North Star – As queer people are again under attack by those want to extinguish us, PJ Palmer’s film is more important than ever. It’s a love story but not a naïve one, and it features a remarkable performance by Colman Domingo as a man trying to keep it all together. One of the best films of the year.
The Wake – Two brothers climb through windows of those who grieve for some petty thievery. The older brother is trying to stray away from his father’s ideals while the younger, who is deaf, only wants to spend time with his big bro. The ending will leave you breathless.
Sandstorm – Our phones can be a huge tool, but they can also be a weapon wielded by those who only want to take what they think is rightfully theirs. A young girl in Pakistan sends a video of herself dancing sensually a suitor over Snapchat, and once he has it, he owns a piece of her that she can never truly get back.
The Red Suitcase – A young girl flees an arranged marriage and her suitcase might give her away as her proposed spouse hunts for her in the airport. Carefully drawn and never over the top.
The Mason Ring – Two brothers think they are only doing their grandmother a favor by taking their deceased grandfather’s mason ring to the funeral home the night before he is to be buried. Instead, they are given a lesson they never considered and will never forget. It’s a handsomely made film with strong, subtle performances.
Enjoy – Himesh Patel’s wary private tutor is struggling with his own mental health and depression, but he soon realizes that his explosive, foul-mouthed student might be on his own path towards heavy sadness. How can he be a proper guide?
Warsha – A closeted construction worker in Beirut accepts the job as a crane worker despite the danger. When he is alone, high above the city, he can express himself how he truly deserves to. It’s tender, amusing, and inspiring.
Burros – Set in Arizona, a young indigenous girl meets a Latina girl her age who has been separated from her parents. When you are that young, things like borders, hatred, and prejudice don’t make sense, and it’s tragic when a young mind learns what they are.
Moshari – Nuhash Humayun’s film wades through what scares us as kids and how we carry them into adulthood. Remember the monster under the bed? You aren’t ready for this atmospheric allegory.
Remembering – Disney’s film asks you to tap into your childhood again to find out where ideas go. This could be the first AR experience shortlisted in the category’s history.
Aysha – Identity cannot be covered even when society demands you to do so. A young girl decides to take a stand even though she might not know the events outside her own backyard.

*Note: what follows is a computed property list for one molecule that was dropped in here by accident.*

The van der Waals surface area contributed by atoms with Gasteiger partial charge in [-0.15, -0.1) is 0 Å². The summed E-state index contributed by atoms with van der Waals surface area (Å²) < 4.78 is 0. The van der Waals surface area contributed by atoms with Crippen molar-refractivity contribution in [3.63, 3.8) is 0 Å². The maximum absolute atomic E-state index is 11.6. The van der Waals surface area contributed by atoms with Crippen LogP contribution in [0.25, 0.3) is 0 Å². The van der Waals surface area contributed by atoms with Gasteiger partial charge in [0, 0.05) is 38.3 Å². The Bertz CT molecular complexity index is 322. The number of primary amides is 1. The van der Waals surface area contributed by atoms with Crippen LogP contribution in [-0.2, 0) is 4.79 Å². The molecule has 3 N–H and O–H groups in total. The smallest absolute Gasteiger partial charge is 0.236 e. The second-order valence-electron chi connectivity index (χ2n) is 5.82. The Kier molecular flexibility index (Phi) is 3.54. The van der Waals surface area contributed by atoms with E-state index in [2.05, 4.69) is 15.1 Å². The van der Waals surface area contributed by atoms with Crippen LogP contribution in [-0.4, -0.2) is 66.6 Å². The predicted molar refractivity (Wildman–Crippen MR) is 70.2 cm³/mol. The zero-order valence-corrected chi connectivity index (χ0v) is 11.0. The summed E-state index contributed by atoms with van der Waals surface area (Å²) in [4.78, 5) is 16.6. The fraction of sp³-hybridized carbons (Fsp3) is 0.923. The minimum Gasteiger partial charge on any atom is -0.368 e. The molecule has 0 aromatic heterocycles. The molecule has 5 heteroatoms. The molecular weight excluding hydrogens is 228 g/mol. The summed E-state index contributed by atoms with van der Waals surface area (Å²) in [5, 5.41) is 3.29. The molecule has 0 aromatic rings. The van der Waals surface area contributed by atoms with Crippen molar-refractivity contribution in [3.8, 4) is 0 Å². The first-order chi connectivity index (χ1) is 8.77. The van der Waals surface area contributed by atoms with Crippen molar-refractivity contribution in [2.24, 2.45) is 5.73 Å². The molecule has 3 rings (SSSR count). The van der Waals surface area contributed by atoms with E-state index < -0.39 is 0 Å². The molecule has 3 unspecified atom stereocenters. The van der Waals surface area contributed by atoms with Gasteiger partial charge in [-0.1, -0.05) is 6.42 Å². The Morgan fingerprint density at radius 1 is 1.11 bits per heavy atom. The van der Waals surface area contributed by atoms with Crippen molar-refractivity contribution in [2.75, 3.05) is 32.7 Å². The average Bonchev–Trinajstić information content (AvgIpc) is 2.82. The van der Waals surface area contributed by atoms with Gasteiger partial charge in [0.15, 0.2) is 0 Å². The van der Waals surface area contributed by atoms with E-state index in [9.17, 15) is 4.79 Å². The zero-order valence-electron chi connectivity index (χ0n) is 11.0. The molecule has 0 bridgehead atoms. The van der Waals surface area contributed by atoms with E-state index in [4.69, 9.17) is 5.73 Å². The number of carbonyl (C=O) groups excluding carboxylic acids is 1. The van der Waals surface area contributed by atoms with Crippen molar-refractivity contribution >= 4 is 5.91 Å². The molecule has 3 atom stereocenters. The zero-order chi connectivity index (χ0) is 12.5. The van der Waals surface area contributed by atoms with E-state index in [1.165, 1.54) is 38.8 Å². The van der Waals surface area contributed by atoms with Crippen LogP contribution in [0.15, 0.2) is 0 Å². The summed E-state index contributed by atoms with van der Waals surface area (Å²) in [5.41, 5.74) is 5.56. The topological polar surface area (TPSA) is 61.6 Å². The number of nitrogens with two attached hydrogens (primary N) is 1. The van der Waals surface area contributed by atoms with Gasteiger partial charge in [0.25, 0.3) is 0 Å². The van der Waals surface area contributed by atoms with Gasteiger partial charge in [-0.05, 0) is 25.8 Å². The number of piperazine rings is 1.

The Baldwin Archives – James Baldwin remains a literary giant, but to see Tory Devon Smith embody the icon is astonishing. Recreating Baldwin’s Peter Duval Smith interview for the BBC from 1963 is a painful reminder of how far we still have to go.
Triggered – Tara Westwood’s film brings the topic of gun violence into your living room. Two grieving parents are asked to make an unspeakable decision, and this film will force you to confront your own feelings and thoughts about this volatile subject. Everyone has an opinion about it, and the conversations needs to continue.
Look At Me – Why are men so scared? Why do they hide behind so much swagger and bravado? Sally Potter’s film, starring Chris Rock and Javier Bardem, focuses on a relationship on the verge of a breakthrough while asking all men to look inward.
Too Rough – A young man goes against his better judgement and lets his boyfriend stay the night. What he doesn’t anticipate, however, is that they will sleep in, and he will have to find a way to sneak his beau out of his homophobic parents’ house undetected.
The Water Murmurs – Would you ever be able to leave your childhood home or the place you identify with safety? This meditative Canned Film Festival winner shows how a world event asks us to analyze the seemingly small things.
All Too Well – Any Swifties in the house? Whether you think Taylor Swift’s film is a music video or the greatest thing of all time, here we are still talking about it. Swift has been vocal on expanding her mind when it comes to visually telling a story, and we’ve seen that all along with her music videos (just watch the frame-by-frame breakdowns online). I love her use of color and how she wants her music to support the story. It makes you reach for the nearest sweater or…scarf.
The shortlists will be announced on December 21!